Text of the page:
The latest Rabbids videogame release, Rabbids Go Home, is a Wii exclusive title set to launch across Europe tomorrow. While that brief introduction may suggest to many another mini-game compilation, Rabbids Go Home is yet another title in Ubisoft’s arsenal which it would be better to avoid assuming too much about. While on the surface Rabbids Go Home may be the next title in line to be the annual Rabbids release, the game itself is a very different kettle-of-fish to the Rayman Raving Rabbids series.
The premise is fairly simple, though as would be expected from the white rabbit-esque creatures, suitably harebrained. Having decided that they originated from the Moon, the Rabbids are on a quest to build themselves a big enough ladder to return home. This “ladder”, however, is to be made from anything and everything the Rabbids can find. The player takes control of the Rabbids as they steer their shopping cart throughout a number of civilised areas, filling it with all manner of objects.
The game is presented through a HUB world with a number of levels scattered across, increasing in difficulty. The player dives into a level, collects their trolley full and dashes back out once again. Challenges appear in the form of Platforming sections and acquiring the needed amount of points; tallied at the end of each level. The variety of environments is said to be numerous, though in that which was available for Electronic Theatre to sample only a factory and airport appeared to be playable.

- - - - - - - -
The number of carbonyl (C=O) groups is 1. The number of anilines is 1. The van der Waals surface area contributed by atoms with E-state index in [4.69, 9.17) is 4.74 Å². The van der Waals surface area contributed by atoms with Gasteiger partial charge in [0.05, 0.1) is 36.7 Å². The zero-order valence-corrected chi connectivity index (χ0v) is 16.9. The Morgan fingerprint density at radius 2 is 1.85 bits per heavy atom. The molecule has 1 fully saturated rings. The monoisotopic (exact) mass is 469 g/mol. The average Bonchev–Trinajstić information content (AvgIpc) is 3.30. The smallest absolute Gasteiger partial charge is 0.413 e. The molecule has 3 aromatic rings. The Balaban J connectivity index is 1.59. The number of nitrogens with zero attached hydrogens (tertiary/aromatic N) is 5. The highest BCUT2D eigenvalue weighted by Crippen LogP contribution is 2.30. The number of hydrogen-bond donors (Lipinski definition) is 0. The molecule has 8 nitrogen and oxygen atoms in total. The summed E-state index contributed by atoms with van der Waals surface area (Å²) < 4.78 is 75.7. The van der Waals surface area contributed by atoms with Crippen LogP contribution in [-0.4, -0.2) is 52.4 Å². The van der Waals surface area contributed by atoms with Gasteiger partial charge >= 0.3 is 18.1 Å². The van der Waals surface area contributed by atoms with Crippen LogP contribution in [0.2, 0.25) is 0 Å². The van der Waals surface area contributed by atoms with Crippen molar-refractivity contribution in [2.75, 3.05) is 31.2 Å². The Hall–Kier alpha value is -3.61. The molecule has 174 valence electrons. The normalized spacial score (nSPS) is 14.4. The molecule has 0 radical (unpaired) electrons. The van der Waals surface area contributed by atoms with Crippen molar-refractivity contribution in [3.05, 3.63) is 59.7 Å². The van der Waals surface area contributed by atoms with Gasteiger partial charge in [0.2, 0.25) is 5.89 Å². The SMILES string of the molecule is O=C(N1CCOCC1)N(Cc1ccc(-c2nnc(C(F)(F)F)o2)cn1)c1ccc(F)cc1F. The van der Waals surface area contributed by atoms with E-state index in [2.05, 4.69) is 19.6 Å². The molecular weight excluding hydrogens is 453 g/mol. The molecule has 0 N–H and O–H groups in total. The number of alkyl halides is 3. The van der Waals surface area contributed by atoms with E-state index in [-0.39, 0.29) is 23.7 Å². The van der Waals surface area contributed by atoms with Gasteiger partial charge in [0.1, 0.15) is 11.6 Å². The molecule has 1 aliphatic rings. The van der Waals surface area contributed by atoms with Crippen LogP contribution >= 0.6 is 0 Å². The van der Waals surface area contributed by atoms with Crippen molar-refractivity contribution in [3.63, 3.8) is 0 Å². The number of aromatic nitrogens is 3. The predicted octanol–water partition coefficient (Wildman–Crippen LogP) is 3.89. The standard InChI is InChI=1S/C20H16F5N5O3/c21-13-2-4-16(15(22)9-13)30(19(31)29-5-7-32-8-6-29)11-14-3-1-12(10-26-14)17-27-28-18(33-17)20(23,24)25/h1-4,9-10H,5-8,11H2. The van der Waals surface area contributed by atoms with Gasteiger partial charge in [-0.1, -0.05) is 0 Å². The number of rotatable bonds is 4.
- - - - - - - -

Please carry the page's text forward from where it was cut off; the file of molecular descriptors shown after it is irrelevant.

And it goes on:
Rabbids Go Home features a surprisingly inspired art design. With flat and often sparsely coloured areas visually the mundane nature of human life, whilst the objects the Rabbids collect and of course the Rabbids themselves are the most vibrant beings in the game. The visual humour is evident both in game and during cut-scenes, and while the loading times may be fairly extensive for a Wii title, even here the Rabbids are given the opportunity to display their unique personality.
The Rabbids appear to be going full circle. Having originally appeared in Ubisoft’s Rayman series before being given their own spin-off release, Rayman Raving Rabbids, the publisher obviously now feels the barmy creatures have the earned the right to stand on their own two legs. A Platform adventure with the limbless former protagonist nowhere insight, Rabbids Go Home is certainly likely to turn many heads when it launches tomorrow.